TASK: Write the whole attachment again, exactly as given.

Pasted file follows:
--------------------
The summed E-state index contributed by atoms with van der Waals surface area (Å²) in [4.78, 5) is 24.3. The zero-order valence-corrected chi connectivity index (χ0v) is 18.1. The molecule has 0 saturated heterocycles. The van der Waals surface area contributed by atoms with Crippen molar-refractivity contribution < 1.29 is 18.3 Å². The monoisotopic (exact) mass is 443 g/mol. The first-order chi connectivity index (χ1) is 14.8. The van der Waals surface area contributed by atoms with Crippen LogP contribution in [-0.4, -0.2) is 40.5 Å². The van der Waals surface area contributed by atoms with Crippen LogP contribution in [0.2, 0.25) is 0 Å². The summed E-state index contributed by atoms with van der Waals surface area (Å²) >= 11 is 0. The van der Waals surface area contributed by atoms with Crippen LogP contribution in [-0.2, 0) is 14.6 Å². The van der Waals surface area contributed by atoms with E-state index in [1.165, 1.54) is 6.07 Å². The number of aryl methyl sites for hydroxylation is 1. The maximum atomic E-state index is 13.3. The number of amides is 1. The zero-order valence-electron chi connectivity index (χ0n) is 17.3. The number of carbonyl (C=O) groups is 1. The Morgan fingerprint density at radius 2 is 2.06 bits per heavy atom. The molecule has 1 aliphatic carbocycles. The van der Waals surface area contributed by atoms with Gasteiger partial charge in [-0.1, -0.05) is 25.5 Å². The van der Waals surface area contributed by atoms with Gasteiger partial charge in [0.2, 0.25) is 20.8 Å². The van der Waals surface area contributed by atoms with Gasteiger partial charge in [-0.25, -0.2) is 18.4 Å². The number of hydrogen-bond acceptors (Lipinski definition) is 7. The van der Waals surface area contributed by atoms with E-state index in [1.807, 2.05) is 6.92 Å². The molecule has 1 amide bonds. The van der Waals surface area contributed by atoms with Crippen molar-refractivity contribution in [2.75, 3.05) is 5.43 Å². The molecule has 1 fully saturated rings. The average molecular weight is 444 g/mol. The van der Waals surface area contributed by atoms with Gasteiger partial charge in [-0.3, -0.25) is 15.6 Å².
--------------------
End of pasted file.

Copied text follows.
The summed E-state index contributed by atoms with van der Waals surface area (Å²) in [4.78, 5) is 24.3. The zero-order valence-corrected chi connectivity index (χ0v) is 18.1. The molecule has 0 saturated heterocycles. The van der Waals surface area contributed by atoms with Crippen molar-refractivity contribution < 1.29 is 18.3 Å². The monoisotopic (exact) mass is 443 g/mol. The first-order chi connectivity index (χ1) is 14.8. The van der Waals surface area contributed by atoms with Crippen LogP contribution in [-0.4, -0.2) is 40.5 Å². The van der Waals surface area contributed by atoms with Crippen LogP contribution in [0.2, 0.25) is 0 Å². The summed E-state index contributed by atoms with van der Waals surface area (Å²) >= 11 is 0. The van der Waals surface area contributed by atoms with Crippen LogP contribution in [-0.2, 0) is 14.6 Å². The van der Waals surface area contributed by atoms with E-state index in [1.165, 1.54) is 6.07 Å². The number of aryl methyl sites for hydroxylation is 1. The maximum atomic E-state index is 13.3. The number of amides is 1. The zero-order valence-electron chi connectivity index (χ0n) is 17.3. The number of carbonyl (C=O) groups is 1. The Morgan fingerprint density at radius 2 is 2.06 bits per heavy atom. The molecule has 1 aliphatic carbocycles. The van der Waals surface area contributed by atoms with Gasteiger partial charge in [-0.1, -0.05) is 25.5 Å². The van der Waals surface area contributed by atoms with Gasteiger partial charge in [0.2, 0.25) is 20.8 Å². The van der Waals surface area contributed by atoms with Gasteiger partial charge in [-0.25, -0.2) is 18.4 Å². The number of hydrogen-bond acceptors (Lipinski definition) is 7. The van der Waals surface area contributed by atoms with E-state index in [1.807, 2.05) is 6.92 Å². The molecule has 1 amide bonds. The van der Waals surface area contributed by atoms with Crippen molar-refractivity contribution in [2.75, 3.05) is 5.43 Å². The molecule has 1 fully saturated rings. The average molecular weight is 444 g/mol. The van der Waals surface area contributed by atoms with Gasteiger partial charge in [-0.3, -0.25) is 15.6 Å².